Educational Software Based on Matlab GUIs for Neural Networks Courses

Educational Software Based on Matlab GUIs for Neural Networks Courses

Pablo Díaz-Moreno (University of Valencia, Spain), Juan José Carrasco (University of Valencia, Spain), Emilio Soria-Olivas (University of Valencia, Spain), José M. Martínez-Martínez (University of Valencia, Spain), Pablo Escandell-Montero (University of Valencia, Spain) and Juan Gómez-Sanchis (University of Valencia, Spain)
DOI: 10.4018/978-1-5225-0159-6.ch075
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Neural Networks (NN) are one of the most used machine learning techniques in different areas of knowledge. This has led to the emergence of a large number of courses of Neural Networks around the world and in areas where the users of this technique do not have a lot of programming skills. Current software that implements these elements, such as Matlab®, has a number of important limitations in teaching field. In some cases, the implementation of a MLP requires a thorough knowledge of the software and of the instructions that train and validate these systems. In other cases, the architecture of the model is fixed and they do not allow an automatic sweep of the parameters that determine the architecture of the network. This chapter presents a teaching tool for the its use in courses about neural models that solves some of the above-mentioned limitations. This tool is based on Matlab® software.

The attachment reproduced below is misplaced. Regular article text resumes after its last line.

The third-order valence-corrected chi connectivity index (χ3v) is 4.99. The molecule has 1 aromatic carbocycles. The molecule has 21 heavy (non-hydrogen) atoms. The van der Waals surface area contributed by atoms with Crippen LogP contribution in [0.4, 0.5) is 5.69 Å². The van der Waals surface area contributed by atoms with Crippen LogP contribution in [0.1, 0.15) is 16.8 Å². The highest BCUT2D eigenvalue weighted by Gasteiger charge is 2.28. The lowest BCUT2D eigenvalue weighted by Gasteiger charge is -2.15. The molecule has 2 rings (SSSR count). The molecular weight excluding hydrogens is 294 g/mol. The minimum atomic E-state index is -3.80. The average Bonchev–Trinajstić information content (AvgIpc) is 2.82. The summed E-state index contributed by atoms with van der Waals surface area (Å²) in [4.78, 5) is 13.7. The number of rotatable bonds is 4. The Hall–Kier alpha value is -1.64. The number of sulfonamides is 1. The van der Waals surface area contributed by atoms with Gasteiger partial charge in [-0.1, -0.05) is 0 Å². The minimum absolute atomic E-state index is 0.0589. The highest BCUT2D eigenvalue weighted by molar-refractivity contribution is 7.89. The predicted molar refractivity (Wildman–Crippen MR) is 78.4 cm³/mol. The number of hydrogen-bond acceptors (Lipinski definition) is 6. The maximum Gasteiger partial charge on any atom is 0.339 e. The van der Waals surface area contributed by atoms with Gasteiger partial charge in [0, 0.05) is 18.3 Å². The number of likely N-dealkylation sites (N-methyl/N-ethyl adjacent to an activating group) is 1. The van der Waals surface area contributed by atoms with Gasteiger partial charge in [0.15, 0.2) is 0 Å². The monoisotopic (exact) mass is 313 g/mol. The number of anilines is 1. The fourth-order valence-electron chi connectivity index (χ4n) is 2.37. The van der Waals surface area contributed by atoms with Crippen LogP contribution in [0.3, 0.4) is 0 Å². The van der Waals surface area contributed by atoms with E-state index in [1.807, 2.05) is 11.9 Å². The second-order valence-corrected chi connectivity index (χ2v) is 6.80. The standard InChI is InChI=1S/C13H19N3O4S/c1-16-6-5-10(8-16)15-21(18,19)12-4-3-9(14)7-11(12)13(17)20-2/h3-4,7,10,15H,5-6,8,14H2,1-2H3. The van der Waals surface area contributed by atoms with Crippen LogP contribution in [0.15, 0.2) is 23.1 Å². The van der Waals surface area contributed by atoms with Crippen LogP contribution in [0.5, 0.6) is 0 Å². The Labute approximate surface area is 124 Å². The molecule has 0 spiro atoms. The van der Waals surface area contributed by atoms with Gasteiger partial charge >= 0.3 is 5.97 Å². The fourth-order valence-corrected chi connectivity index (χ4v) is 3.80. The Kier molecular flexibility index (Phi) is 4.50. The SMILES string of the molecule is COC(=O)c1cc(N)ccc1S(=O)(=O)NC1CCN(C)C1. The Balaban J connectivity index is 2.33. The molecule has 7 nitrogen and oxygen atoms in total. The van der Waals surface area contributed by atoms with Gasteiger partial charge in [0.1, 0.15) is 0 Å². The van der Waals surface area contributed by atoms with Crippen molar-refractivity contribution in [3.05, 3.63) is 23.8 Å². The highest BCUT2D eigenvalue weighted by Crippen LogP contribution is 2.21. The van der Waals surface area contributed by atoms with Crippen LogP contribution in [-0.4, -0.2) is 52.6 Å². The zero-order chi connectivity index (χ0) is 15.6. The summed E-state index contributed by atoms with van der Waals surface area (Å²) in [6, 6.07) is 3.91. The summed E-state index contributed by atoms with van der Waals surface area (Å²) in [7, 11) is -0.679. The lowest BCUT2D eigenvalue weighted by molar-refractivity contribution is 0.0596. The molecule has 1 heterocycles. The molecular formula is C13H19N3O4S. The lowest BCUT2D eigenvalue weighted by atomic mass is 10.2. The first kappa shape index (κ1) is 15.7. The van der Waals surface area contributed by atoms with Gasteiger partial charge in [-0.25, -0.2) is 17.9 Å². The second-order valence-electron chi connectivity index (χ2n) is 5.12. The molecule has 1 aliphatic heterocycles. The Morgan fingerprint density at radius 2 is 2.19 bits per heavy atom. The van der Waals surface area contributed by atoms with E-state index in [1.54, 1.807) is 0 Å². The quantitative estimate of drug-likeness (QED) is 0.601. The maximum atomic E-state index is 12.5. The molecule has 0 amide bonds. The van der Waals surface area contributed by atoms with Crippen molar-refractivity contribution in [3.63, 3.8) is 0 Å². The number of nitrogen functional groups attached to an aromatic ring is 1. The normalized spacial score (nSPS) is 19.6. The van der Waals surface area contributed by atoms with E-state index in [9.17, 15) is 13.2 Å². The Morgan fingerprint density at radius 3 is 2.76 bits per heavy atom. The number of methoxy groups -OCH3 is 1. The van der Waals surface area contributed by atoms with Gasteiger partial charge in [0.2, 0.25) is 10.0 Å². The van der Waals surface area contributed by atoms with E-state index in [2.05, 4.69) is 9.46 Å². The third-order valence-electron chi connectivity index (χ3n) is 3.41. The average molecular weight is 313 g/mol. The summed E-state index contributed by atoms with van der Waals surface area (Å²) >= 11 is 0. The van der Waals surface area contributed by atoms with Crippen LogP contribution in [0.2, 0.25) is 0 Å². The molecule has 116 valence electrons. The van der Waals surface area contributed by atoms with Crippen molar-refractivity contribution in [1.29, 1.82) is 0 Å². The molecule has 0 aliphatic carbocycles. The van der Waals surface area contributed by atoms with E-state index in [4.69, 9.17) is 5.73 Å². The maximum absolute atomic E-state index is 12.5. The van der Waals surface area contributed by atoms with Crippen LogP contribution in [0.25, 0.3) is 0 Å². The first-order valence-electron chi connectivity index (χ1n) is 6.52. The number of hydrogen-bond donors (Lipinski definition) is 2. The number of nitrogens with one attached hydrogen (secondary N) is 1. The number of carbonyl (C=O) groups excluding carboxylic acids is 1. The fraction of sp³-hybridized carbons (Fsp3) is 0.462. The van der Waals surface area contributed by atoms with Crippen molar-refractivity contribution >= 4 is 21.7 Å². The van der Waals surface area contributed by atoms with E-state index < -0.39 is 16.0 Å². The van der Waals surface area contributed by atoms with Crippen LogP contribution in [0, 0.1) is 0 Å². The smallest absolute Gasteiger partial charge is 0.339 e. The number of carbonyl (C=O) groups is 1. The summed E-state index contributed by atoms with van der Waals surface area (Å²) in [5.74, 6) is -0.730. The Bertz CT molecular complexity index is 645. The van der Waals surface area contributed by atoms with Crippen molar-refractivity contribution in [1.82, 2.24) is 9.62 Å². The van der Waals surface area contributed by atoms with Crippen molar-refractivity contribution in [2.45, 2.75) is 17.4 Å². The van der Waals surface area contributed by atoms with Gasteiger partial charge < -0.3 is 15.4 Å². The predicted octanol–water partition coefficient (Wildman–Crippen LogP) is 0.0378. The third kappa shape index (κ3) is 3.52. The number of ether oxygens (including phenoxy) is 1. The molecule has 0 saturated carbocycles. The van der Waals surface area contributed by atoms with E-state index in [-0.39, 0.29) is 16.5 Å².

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In the literature it is possible to find all kinds of educational software developed for different engineering courses related to data analysis and machine learning. In (Carrasco Fernández, 2012), the authors present an educational software developed using the MATLAB GUIDE tool. This software allows engineering students gain knowledge about data sets via the exploratory data analysis (EDA). This application includes models like clustering algorithms and self-organizing maps. However, does not include multilayer perceptrons. In (Deperlioglu, 2011) an educational tool to work with different kinds of neural network models is presented. The developed tool includes MLP, LVQ and SOM models. The design of the models was done visually and interactively but, in contrast to the proposed application in this chapter, confusion matrix or sensitivity-specificity histograms are not shown in the results. Moreover, in (Marković, 2014) a software system developed to support the teaching of Intelligent Systems is presented. The tool includes decision trees (ID3), clustering (kmeans), Naive Bayes, and perceptron models. In works (Ugur, 2010; Hwang, 2003; García Roselló, 2003; Zatarain, 2011) similar applications are presented.

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